I like routine and plans. I live by my calendar. I love knowing that I have plans for the day or night with friends. Even tentative plans in my mind become solid ones. Someone may say that they might be able to hang out on a Monday night, and somehow my mind twists that vague phrase into a definite: “great, I have plans with Katie on Monday night!” I get excited. I plan my whole day around it. And then, when I get a text that something has come up (something totally valid since we never actually made plans), I’m devastated.
This hasn’t just happened once or twice. This has happened multiple times. I build up my plan so much that a deviation throws me into complete turmoil.
A few days ago, I was taking a class and my boyfriend was at work. We had arranged that morning to meet up and go to an event a friend of mine was hosting that evening. When I got out of class, I texted him asking what the deal is. But he had forgotten and had gone home instead. No big deal, right? Wrong, apparently. Even though I still went to the event and spent time with friends I hadn’t seen in awhile, there was this tiny nagging thought burrowing into my mind. I spent more time with my thoughts that day than I did with the people around me. That little voice was loud enough to drown out the crash of the cymbals of the live karaoke band. My plans were awry and I simply could not let it go.
I don’t like this part of me. I don’t like the fact that I can’t be spontaneous. I used to be, before my eating disorder wrecked my body and mind. But the anxiety it unleashed has destroyed any semblance of spontaneity that I once had.
Not only do I wish I could be more spontaneous, but I feel bad when I have breakdowns because things fall through. I was annoyed and angry with my boyfriend the other day, even though I too have forgotten things before. And I ruined my own potentially good time because I was so stuck on the fact that things weren’t the way I had envisioned them.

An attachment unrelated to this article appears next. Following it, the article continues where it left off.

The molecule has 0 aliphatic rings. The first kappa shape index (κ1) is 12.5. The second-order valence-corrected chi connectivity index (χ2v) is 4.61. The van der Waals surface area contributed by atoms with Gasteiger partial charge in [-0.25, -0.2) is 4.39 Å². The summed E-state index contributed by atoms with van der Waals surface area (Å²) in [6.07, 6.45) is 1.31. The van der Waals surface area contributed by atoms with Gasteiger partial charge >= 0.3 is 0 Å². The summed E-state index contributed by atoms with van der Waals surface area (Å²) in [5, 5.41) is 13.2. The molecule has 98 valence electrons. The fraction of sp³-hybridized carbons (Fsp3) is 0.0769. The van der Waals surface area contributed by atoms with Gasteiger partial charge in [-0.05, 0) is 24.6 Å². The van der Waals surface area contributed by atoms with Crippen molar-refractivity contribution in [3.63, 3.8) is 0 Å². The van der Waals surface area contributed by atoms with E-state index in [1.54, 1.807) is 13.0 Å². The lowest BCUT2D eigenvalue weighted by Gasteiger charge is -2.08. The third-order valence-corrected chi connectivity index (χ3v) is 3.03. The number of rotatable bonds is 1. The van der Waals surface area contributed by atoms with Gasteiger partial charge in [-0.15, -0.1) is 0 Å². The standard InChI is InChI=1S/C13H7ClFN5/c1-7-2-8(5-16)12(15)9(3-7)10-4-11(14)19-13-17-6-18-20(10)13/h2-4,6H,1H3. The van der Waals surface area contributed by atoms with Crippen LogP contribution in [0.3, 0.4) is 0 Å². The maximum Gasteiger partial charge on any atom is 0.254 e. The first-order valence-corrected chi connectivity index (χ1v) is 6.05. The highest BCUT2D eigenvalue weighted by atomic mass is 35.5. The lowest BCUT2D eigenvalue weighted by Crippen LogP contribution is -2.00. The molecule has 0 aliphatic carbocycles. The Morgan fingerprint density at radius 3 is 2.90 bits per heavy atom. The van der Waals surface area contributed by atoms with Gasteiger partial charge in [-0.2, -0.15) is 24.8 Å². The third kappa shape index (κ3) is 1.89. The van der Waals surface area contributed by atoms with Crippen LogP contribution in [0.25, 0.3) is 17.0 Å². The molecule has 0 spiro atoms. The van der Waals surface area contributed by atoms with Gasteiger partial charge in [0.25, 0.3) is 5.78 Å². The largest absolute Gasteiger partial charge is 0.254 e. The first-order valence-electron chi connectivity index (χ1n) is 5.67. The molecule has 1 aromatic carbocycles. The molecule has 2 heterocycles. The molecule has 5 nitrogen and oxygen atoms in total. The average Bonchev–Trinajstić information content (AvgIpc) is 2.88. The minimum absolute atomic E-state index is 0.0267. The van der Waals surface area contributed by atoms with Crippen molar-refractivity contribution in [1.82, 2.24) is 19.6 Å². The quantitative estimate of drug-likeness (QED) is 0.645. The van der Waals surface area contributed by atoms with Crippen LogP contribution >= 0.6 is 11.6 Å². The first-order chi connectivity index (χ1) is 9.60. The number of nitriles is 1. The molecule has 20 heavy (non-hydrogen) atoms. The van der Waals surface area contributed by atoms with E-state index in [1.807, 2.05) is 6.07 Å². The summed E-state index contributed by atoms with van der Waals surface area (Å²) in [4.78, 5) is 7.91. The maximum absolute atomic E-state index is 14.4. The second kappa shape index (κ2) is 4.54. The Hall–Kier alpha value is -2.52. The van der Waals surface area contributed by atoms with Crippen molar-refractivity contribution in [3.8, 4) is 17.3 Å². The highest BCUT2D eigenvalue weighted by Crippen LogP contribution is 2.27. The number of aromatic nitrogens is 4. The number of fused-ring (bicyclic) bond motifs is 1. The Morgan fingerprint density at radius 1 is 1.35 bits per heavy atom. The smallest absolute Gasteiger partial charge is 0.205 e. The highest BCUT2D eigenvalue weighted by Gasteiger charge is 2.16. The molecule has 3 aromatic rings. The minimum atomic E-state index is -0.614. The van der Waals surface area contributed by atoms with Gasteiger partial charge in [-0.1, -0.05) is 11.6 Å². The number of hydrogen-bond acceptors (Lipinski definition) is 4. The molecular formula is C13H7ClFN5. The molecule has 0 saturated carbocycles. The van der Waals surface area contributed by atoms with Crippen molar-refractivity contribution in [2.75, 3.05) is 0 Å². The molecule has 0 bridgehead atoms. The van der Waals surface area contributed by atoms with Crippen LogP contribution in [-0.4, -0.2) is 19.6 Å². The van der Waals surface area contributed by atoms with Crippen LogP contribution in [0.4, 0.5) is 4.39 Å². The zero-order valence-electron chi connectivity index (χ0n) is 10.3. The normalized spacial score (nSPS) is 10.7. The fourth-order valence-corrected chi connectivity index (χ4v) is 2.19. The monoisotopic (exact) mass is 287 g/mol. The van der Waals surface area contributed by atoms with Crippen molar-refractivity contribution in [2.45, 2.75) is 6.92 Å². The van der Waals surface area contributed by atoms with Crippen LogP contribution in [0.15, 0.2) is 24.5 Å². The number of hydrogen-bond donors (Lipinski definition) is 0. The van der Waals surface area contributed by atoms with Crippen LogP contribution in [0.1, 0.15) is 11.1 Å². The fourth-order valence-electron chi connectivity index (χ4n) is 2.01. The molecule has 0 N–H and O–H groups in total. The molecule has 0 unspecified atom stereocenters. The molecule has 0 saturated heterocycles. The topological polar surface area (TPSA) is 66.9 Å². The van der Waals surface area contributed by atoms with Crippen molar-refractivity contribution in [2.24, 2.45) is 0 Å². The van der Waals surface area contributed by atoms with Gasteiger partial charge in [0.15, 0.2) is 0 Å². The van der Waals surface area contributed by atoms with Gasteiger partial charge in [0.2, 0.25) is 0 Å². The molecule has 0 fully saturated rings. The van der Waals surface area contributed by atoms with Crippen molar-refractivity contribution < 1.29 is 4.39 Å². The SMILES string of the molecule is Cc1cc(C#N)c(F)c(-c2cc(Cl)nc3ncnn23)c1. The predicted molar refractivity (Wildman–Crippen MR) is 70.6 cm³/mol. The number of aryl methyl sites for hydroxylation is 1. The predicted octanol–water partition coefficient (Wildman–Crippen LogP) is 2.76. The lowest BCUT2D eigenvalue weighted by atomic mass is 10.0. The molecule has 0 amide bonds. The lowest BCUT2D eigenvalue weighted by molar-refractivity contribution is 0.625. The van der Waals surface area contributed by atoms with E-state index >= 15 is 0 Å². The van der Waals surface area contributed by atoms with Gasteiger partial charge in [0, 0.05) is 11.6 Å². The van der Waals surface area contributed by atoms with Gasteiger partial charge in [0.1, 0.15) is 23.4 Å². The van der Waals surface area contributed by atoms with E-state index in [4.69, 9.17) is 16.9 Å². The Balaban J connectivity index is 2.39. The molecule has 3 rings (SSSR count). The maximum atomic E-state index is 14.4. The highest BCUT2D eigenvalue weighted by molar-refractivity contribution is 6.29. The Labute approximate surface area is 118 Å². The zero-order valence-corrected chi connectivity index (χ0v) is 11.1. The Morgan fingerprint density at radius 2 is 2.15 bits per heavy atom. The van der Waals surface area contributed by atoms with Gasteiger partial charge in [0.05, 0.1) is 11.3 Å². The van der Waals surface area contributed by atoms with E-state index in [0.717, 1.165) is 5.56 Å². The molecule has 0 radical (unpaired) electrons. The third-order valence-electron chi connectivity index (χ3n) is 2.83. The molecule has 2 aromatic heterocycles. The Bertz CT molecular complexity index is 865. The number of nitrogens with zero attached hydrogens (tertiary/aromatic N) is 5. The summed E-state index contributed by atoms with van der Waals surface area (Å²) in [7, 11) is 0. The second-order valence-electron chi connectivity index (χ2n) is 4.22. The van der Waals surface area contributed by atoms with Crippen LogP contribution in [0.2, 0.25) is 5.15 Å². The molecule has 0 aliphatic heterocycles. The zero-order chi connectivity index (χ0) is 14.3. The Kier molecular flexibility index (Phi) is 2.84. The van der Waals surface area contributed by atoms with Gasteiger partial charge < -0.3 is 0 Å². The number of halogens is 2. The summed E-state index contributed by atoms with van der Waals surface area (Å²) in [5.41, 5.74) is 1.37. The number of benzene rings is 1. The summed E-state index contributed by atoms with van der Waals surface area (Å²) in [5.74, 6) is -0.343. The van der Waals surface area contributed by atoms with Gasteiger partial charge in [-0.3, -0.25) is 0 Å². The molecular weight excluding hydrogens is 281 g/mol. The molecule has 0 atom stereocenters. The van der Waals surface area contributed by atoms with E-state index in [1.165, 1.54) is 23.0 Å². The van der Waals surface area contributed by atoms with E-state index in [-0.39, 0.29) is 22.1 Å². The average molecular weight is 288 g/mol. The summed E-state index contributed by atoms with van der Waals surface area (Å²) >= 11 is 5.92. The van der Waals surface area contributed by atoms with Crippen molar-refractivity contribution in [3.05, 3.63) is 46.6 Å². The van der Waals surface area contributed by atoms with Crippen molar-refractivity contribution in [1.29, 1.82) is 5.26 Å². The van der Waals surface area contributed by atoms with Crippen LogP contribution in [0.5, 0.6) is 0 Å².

As I’m writing this, the thought occurs to me: maybe it’s not so much that I hate the disruption in my routine as much as it is that I’m left alone.
I hate being alone because my thoughts scare me. And every time plans fall through, I’m left on my own. With nothing to distract me, with no one around to keep me engrossed in something else, some small voice inside of my head whispers maliciously that something better came up. That I’m second fiddle. That no one really likes me. That I’m not worth anyone’s time.
Now, rational me knows that this is just ridiculous and that I am putting unrealistic standards on people. I know that I’m attaching significance to something so inconsequential. But I can’t get rid of it and it’s driving me nuts.
But I have to be able to combat this thinking. I need to make a conscious effort to remind myself that it’s okay to be alone. That just because my plans fall apart it doesn’t mean my world will too. And that I’m a wicked awesome person who is worth people’s time and energy.
It’s a lot to remember on the days when things feel so incredibly hard that I just can’t cope. I know that. But I’m ready for the fight. I have to be.
And I know that it’s going to take some time, but I also know that I can find a way to believe that I’m worth it even in the darkest of times. That even though I’m alone, I’m okay.
And guess what? You are, too.
My name is Kristy and This is Where I Stand